Art in Embassies: The Nation’s Best Face

Working hand in hand with the State Department to provide art to America’s diplomatic buildings around the world
Ed Ruscha gave the government his “Column With Speed Lines,” left, from 2003, in conjunction with the print’s publisher, Gemini G.E.L. James Rosenquist’s “The Stars and Stripes at the Speed of Light,” a lithograph from 2000, was a gift from the artist.

The Capitol dome that greets visitors emerging from Union Station is a jarring welcome to Washington, D.C. Constructed to be a reassuring monument to probity and permanence, it now stands for the nation’s crippling divisions, personified by the voting members of the United States Congress. Seeing it in the flesh, unmediated by pixels or screens, it is a palpable and potent talisman of dysfunction.

How transformative, then, to be whisked away to the U.S. State Department to a reception and dinner where government and private endeavor join to put the nation’s best face forward as we greet the world, the implied din of competing viewpoints quelled by those working for a greater good.

That is the history and present function of the Foundation for Art and Preservation in Embassies, an organization that works hand in hand with the State Department to provide art to America’s diplomatic buildings around the world. It is the kind of world where liberal Hollywood, in the guise of Meryl Streep, can participate in a celebration of Alice Walton, a Walmart heiress, purely for her efforts to promote American art in an atmosphere devoid of the divisive dialogue that is Fox News and MSNBC’s bread and butter.

A small but varied sampling of the type of work the foundation has secured for the government through donations and commissions for this mission is now on view at Guild Hall. It includes artwork by Ellsworth Kelly, Vija Celmins, Chuck Close, John Baldessari, Roy Lichtenstein, Robert Rauschenberg, James Rosenquist, Susan Rothenberg, and many others. Robert Storr, the man who put the show together, is the dean of the Yale School of Art, a former curator at the Museum of Modern Art, and the chairman of the organization’s professional fine arts committee.

It is a sober task and one that he and the artists who work with the foundation treat with great seriousness. Some have criticized the committee’s choices as tame, but Mr. Storr disagrees. In a telephone conversation last week, he said that the artists who participate understand the gravity required. “No artist has chafed at any restrictions that might have arisen from the diplomatic mission,” he said. “It just hasn’t come up as an issue.”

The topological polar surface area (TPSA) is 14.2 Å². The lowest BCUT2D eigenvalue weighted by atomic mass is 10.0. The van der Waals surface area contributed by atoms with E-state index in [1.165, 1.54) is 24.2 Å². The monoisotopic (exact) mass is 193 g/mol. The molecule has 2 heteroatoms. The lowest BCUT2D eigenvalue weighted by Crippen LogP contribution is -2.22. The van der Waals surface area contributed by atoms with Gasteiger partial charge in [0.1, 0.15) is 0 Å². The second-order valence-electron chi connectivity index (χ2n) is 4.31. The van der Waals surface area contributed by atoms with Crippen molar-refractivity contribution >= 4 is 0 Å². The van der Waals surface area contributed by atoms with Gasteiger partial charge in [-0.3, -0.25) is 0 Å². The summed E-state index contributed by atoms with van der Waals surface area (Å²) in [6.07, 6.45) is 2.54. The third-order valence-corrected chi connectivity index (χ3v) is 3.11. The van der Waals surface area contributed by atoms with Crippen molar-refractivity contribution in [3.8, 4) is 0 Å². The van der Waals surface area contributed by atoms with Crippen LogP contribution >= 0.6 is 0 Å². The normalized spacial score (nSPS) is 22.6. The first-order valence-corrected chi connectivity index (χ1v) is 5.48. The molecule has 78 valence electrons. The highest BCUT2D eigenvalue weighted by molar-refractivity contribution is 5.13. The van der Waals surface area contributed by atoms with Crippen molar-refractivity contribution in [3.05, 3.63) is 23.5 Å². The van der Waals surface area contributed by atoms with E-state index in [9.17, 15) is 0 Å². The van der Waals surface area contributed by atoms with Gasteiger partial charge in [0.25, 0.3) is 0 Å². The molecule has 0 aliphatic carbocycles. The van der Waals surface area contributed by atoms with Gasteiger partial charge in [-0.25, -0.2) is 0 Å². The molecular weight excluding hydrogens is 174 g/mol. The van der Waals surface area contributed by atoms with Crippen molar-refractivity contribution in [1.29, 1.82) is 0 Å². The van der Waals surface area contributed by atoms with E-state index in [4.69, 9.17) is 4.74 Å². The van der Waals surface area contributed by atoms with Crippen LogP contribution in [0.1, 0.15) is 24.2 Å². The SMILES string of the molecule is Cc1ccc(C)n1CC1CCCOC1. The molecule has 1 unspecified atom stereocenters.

Since all the committee members are busy professionals within the field of visual arts, much of their discussion about new acquisitions is done over the phone. This can be as simple as one work, often original prints in a limited edition just for FAPE or, lately, photographs, or more complex site-specific works commissioned for different places. Artists like Lynda Benglis, Maya Lin, Ellsworth Kelly, Joel Shapiro, and Sol Lewitt have had such artworks installed in embassies in India, China, Germany, and Turkey.

A good portion of the art serves a public relations purpose and is put on view in the main floors accessible to visitors, but Mr. Storr said much of it is in private offices as well. “Embassy workers spend hours and hours there writing up policy statements or processing passports,” he explained. “We want to give them something that engages their mind when they look up.”

He hopes, for example, that someone’s initial wariness of abstract art might shift to engagement and pride of possession. For that to happen, “it has to be intrinsically interesting.”

Although Mr. Storr has had the luxury through MoMA and other venues of having his pick of the best art and exhibition spaces, the work he does for FAPE is challenging in other ways. He is limited by the art that already exists or comes into the collection and the space available to display it, be it hallways or office walls.

“Yes, it’s a challenge,” he acknowledged, “but it can be done, and I have done it a lot. It’s like solving a puzzle step by step.”

At the beginning of his career, he said, he worked with a large corporate art collection. “I was a hammer-and-nails guy, hanging paintings above the desk. I know from way back how to solve those problems.”

Artists who agree to design print editions specifically for FAPE may look to the history and symbols of the nation as an inspiration. Flags are common images, as are color abstractions featuring red, white, and blue. A recent Carrie Mae Weems donation is a self-portrait in front of the Lincoln Memorial.

Just as often, symbolism that might be read into works was never the artist’s intent. “If someone is determined to see symbolism, you can’t stop them,” said Mr. Storr, but neither FAPE nor the artists, nor the diplomatic missions and embassies themselves, put forward ideological readings.

Mr. Storr will moderate a panel discussion with Tina Barney, Ms. Benglis, and Mr. Shapiro on Saturday from 3 to 4 p.m. at Guild Hall on the role of the artist working with his organization. One of the central questions will be how to make artwork independent of politics. Most artists, he said, are “keen to do just that. They are not trying to do nationalistic art. They want to represent the best we can offer in visual culture.”

The show will be on view through July 27. A reception will be held after the panel discussion from 4 to 6 p.m.

Robert Storr organized a show of FAPE artwork at Guild Hall and will moderate a panel of artists who have participated in the program. Durell Godfrey